Soaked city on the move

Mud slimes off the mountainsides as creek levels creep closer to flood stage

Posted: Wednesday, November 23, 2005

Juneau has never recorded so much rain at the airport as it has in the last seven days, National Weather Service forecaster Carl Dierking said Tuesday evening.

The 9.68 inches measured officially at the airport made it the first weeklong period with more than 9 inches of rain.

"That (record) will definitely go up, probably to more than 10 inches," he said, looking at the immediate forecast.

A mudslide, with branches and debris more than a foot deep, completely blocked Wickersham Avenue and interupted automobile traffic on Glacier Highway after 5 p.m. Tuesday. Neighbors began clearing the road with shovels and a bucket-loader, as they waited for state cleanup crews to show up.

More rain was forecast overnight, and one more surge of warm, wet tropical air was expected to bring rain tonight and possibly into Thursday, he said.

Downtown Juneau has been even wetter in the last week, recording 14.2 inches, Dierking said.

With Jordan Creek rising just a few feet from his 2198 Cascade St. home, Steve Jones said late Tuesday afternoon that he wasn't going to evacuate.

"I was a little nervous (Monday)," he said at the porch of his home near the Juneau International Airport, noting that the water was higher then, despite the continuation of what the National Weather Service called record weeklong rain.

Less than an hour later in the 1900 block of Glacier Avenue at the edge of the downtown area, Lilly Day worked her way through muddy water rushing down the street. She was getting her family out of the area.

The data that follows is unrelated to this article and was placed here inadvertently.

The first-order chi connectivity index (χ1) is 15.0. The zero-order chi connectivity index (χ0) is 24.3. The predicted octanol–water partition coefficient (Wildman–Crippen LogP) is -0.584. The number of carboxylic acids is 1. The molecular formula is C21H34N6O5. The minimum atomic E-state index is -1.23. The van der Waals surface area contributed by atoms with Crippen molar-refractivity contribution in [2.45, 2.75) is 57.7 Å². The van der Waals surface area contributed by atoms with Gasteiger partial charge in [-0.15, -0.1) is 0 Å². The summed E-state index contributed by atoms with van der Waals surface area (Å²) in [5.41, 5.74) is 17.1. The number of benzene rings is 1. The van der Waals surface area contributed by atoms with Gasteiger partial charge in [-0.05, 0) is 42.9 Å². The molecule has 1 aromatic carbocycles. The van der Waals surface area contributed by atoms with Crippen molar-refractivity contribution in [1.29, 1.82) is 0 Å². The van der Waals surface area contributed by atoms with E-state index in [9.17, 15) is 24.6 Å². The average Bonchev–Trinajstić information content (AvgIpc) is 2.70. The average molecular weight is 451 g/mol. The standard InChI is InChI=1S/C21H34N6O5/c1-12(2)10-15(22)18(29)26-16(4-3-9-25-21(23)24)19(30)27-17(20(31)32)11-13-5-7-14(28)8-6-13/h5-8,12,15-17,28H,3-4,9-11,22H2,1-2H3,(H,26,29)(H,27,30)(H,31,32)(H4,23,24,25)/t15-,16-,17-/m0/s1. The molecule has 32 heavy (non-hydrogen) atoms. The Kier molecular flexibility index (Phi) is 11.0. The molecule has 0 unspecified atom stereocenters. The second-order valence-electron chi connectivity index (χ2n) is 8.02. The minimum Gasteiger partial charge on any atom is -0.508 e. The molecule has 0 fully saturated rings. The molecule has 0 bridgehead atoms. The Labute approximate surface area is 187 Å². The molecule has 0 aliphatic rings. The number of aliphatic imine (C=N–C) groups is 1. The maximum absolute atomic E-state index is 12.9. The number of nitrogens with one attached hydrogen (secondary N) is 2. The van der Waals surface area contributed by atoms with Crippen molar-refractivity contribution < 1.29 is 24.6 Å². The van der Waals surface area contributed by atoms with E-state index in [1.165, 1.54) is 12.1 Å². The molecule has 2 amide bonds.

"I was at a dentist appointment when my daughter called," she said, pointing to the river of water, mud and debris rushing down the hill between houses.

"Downtown always runs higher," he said.

Tuesday's rain at the airport came in at more than an inch, not nearly as heavy as Monday's 3.45 inches or Friday's 2.51 inches - both records for the date.

Tuesday set another weather record for Nov. 22, with a high temperature of 50, Dierking said.

As of Tuesday night, flood warnings were scheduled to remain in effect until 9 a.m. for Jordan and Montana creeks in the Mendenhall Valley. A let-up in the rain coming into Tuesday allowed the creeks to drain some, Dierking said.

"They certainly bear some watching with the system (Tuesday) night," he added.

Tuesday afternoon, Montana Creek, where flood stage is considered 17 feet, had receded to 15.26 feet, he said. Jordan Creek was on the edge of flood stage when it peaked at 7.28 feet Monday, but it had dropped to 6.36 feet Tuesday afternoon.

While Jordan Creek was high at the back of Jones' home, the front yard was filled with puddles from the week of rain.

Such conditions raise health worries at the Alaska Department of Environmental Conservation. Lori Sowa at DEC said the agency issued advisories in Southeast Alaska about flooded septic systems, especially in areas where people drink well water. Such problems could be most troubling in low-lying lots and near swollen rivers and streams.

"This morning we got a call from Klawock (on Prince of Wales Island, 56 miles from Ketchikan)," she said. Residents of a neighborhood said they were worried about their waste systems backing up.

"Drinking water could be contaminated," she said.

Wells that have been flooded in such places may be contaminated by surface water, she said. Even people in Juneau who get water from the city system may have to be careful with septic and private wastewater systems. Sowa said such systems can fail to work and could back up, and people may need to limit the use of their plumbing.

Anyone with questions about disinfecting wells or looking to have their water tested can call the Juneau office of DEC at 465-5333.

• Tony Carroll can be reached at

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